Tips for Project-Based Learning with Teens
Remake Learning Fellow Will Penman & out-of-school educators suggest keeping things relevant, giving youth ownership, providing clear feedback, and supporting peer critique
Following up on my work as a Remake Learning Fellow in 2013, I recently gathered about twenty Pittsburgh educators for a set of roundtable discussions on the challenges of developing effective project-based out-of-school learning programs. Based on the findings of our conversations, I worked with a graphic designer to synthesize the insights I gained into an infographic that can be useful to anyone developing or leading a project-based learning program.
4 Tips for Project-based Learning with Teens
This infographic is meant to be a resource for other educators that can be easily shared and quickly read. The first panel, in gray, gives credit to the people who participated in the roundtables, while each of the colored panels has a different common problem and solution. Consider using them as part of your personal preparation to teach, or incorporate them into your training program for new teachers.
1. Rarely do students respond to, “Okay, now write a story!” without any context. Create authentic ties between lessons and life.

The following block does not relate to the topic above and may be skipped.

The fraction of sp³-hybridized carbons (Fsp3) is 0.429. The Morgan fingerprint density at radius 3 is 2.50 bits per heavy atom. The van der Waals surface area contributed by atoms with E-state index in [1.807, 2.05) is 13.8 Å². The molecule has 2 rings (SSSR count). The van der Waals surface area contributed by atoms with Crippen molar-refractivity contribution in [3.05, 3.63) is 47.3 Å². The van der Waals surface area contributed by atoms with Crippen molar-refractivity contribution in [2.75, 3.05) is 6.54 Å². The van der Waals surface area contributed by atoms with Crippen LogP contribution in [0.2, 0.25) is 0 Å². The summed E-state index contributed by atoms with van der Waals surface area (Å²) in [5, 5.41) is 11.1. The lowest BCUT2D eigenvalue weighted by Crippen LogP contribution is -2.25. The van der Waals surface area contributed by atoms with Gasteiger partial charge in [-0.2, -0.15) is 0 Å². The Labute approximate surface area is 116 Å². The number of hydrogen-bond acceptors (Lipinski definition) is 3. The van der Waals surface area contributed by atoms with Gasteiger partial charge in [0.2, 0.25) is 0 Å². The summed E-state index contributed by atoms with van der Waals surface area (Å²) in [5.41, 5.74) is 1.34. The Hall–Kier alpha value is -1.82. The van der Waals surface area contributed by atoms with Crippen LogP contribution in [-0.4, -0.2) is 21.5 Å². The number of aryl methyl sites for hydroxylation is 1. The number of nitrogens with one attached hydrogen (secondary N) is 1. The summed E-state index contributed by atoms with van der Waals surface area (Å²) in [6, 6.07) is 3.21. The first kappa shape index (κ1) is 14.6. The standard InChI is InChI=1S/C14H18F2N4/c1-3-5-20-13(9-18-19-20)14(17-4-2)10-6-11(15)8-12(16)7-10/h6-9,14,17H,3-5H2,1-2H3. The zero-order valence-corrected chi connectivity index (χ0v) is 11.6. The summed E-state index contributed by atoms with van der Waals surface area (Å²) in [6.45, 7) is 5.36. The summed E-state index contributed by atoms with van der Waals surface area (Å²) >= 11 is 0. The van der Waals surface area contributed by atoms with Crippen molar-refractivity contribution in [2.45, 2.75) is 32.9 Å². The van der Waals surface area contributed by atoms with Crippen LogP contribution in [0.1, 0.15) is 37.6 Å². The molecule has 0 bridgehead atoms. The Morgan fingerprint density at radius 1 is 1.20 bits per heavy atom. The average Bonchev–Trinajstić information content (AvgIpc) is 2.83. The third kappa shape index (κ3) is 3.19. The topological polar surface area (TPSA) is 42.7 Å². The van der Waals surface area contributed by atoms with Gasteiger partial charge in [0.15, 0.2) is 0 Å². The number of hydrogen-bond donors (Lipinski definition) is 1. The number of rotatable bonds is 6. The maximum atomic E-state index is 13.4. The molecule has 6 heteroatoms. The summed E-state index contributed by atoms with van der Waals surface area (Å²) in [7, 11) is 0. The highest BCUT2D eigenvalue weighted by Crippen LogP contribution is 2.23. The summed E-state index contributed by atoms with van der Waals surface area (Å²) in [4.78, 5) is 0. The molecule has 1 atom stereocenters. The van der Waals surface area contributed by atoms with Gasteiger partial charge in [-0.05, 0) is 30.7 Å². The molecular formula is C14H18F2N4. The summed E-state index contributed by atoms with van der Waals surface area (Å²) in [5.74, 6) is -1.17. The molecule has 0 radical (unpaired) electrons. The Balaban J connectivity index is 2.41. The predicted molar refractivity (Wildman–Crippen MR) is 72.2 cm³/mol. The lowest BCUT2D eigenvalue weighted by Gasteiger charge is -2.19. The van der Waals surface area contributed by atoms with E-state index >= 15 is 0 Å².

This set of tips deals mostly in the preparation phase—work that an instructor does before entering into the teaching environment. Scaffolding students takes hard and consistent work. As one tip says, “increase continuity through continued planning.”
2. Teacher-imposed timelines can chain students and teachers to the calendar at the expense of the learning process. Balance outcomes with student ownership.
In the roundtables, we found that timing was an especially contentious issue. On one end of the spectrum, the instructor knows best and knows what needs to happen when in order for the project to be accomplished; on the other end, students gradually find roles themselves and complete a richer project at their own pace. It’s a constant balancing act that requires both the instructor and the students to be reflective and carefully consider how to balance deadlines with the learning process, according to the program’s teaching style and the students’ maturity level.
3. Broad teacher feedback can prevent students from understanding specific root issues. Develop clear and precise feedback.
This challenge deals with a silent sleeper—not knowing that you’re being unclear. Most teachers identified it in themselves at an earlier point, but only knew it at the time by the symptoms: students having chronic difficulties applying terminology and getting the “feel” of the work. These tips focus on mentorship as a way to get a second pair of eyes on your work with students.
4. Gathering and managing input from a large group can be challenging. Teach students to diagnose each other’s problems.
This set of tips is the flip-side to broad teacher feedback. We found that often, students give each other dramatically different pieces of advice than teachers do. This interaction among youth can be as much of a teachable moment as much as instructor feedback. Keep pushing students to watch each other and themselves critically and revise their own methodology.
Which tips do you identify with? Who do you know who would enjoy this infographic?
We’ve spent a lot of time developing it; please feel free to spread it around!
Published May 23, 2014